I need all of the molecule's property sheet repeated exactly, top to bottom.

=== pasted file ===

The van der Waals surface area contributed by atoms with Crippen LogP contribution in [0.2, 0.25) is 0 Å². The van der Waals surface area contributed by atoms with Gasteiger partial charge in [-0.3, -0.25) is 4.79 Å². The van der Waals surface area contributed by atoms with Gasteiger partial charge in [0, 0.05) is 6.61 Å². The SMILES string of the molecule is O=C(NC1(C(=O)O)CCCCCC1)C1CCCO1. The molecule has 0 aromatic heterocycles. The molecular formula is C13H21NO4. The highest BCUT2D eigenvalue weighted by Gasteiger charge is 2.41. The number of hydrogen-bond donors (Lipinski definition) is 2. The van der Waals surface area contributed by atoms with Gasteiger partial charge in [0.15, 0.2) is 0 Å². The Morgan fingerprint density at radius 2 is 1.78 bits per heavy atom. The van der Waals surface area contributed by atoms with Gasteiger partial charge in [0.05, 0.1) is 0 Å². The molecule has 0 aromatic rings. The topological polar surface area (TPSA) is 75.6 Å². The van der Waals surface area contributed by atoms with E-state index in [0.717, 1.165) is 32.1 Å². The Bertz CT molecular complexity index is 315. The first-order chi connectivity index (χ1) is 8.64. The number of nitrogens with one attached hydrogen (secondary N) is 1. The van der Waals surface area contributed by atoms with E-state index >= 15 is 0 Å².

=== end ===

The van der Waals surface area contributed by atoms with Crippen LogP contribution in [0.2, 0.25) is 0 Å². The van der Waals surface area contributed by atoms with Gasteiger partial charge in [-0.3, -0.25) is 4.79 Å². The van der Waals surface area contributed by atoms with Gasteiger partial charge in [0, 0.05) is 6.61 Å². The SMILES string of the molecule is O=C(NC1(C(=O)O)CCCCCC1)C1CCCO1. The molecule has 0 aromatic heterocycles. The molecular formula is C13H21NO4. The highest BCUT2D eigenvalue weighted by Gasteiger charge is 2.41. The number of hydrogen-bond donors (Lipinski definition) is 2. The van der Waals surface area contributed by atoms with Gasteiger partial charge in [0.15, 0.2) is 0 Å². The Morgan fingerprint density at radius 2 is 1.78 bits per heavy atom. The van der Waals surface area contributed by atoms with Gasteiger partial charge in [0.05, 0.1) is 0 Å². The molecule has 0 aromatic rings. The topological polar surface area (TPSA) is 75.6 Å². The van der Waals surface area contributed by atoms with E-state index in [0.717, 1.165) is 32.1 Å². The Bertz CT molecular complexity index is 315. The first-order chi connectivity index (χ1) is 8.64. The number of nitrogens with one attached hydrogen (secondary N) is 1. The van der Waals surface area contributed by atoms with E-state index >= 15 is 0 Å².